The Lonely Planet travel guide calls the Battambang of today an “elegant riverside town, home to some of the best preserved colonial architecture in the country.”
In Battambang, the Praks led a normal, upper-middle-class life. Their father, Suntara Prak, was a teacher, and the family was fortunate to have household help.
“He was an educated man,” said Amanda Prak, now 32. “They have some like — babysitters. That was before the war. I was too little to know all that.”
Sister Stephanie Prak, 36, recalled that it was idyllic.
“We had a good life — a happy childhood,” she said.
Eventually, however, the happiness turned into a nightmare.
The town was on the main road to neighboring Thailand and became a target of the infamous Khmer Rouge guerrillas, who imposed a massive re-education program. The Khmer Rouge, under leader Pol Pot, aimed to eliminate class status and abolish religion, commerce and education. The guerillas destroyed whole towns and forced residents onto state agricultural communes and into slave labor.
In the process, more than 1.7 million Cambodians died from hard labor, execution and starvation under Pot’s rule, according to the Cambodian Genocide Program at Yale University. The death toll was about 20 percent of the country’s population. In the process, the names Pol Pot and Khmer Rouge became synonymous with torture and mass murder.
At the end of 1974, Battambang fell to Pot.
“One morning, it was just like a Sept. 11 thing — unexpected,” Amanda recalled. “That morning they said on the loudspeaker you have to leave home, now.”
Amanda Prak recalled the day was stormy, with dangerous tornadoes. A flying hunk of sheet metal nearly struck her aunt’s head as they fled.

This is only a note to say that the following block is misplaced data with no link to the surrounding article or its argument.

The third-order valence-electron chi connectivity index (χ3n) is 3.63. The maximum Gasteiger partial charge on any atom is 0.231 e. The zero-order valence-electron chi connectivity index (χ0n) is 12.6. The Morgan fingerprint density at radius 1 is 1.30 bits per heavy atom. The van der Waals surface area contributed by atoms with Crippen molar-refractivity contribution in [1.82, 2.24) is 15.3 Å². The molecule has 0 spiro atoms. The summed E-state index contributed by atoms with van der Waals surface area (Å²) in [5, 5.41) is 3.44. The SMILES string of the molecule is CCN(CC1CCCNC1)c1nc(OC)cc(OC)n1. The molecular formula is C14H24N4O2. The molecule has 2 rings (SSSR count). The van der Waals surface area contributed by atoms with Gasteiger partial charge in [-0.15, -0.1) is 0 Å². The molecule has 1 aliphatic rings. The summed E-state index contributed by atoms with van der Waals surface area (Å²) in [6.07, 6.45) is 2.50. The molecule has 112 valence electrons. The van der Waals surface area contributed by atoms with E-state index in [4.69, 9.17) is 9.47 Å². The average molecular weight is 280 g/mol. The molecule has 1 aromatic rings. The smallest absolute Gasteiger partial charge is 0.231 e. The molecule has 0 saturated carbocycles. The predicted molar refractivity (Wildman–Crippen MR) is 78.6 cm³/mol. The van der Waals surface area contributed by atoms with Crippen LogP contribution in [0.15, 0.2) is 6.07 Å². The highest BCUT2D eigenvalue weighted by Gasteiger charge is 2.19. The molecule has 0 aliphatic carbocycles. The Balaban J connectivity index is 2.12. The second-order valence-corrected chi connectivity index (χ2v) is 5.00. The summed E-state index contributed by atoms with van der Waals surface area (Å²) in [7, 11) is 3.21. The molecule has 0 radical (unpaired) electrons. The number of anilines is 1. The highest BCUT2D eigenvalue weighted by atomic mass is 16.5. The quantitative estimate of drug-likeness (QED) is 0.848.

“We were chased out of our home,” Amanda said. “And then our lives were like completely over.”
After the Khmer Rouge arrived, the older people who could not move were left behind to die or be killed.
To survive, the Prak family sought refuge in the countryside. Because their father, Suntara Prak, worked for the government as a teacher, the family became suspect. They went into work camps and were forcibly separated.
“They were going to kill all of us, execute, because they know,” Amanda said.
To survive, the family had to pretend that they were the children of an uneducated fisherman. Under the Khmer Rouge, educated people were considered a threat.
“You don’t have to be a teacher — you could be able to read or write, [and] you are the enemy,” Amanda remembered. “My father had to play himself as a retarded man.”
They destroyed all surviving evidence of their former lives.
“We have to burn all kind of paperwork, even photos, baby pictures. None of us have those,” Amanda said. “Every memory had to be erased. They would have killed you if they found out you would have some kind of document.”
The Praks were one of the lucky families — nine out of its 11 members survived, even though the family was forced to split up
The genocide that the Praks survived was immortalized in the Oscar-winning film “The Killing Fields.” The sisters say that even though the 1984 movie seemed realistic to them, their reality was much worse.
“We could write a book this thick,” Amanda said, gesturing with her fingers as wide as a dictionary. “We got so lucky and it was like the man upstairs was watching over us. Because we all were suffering during the five-year period. None of us were together.”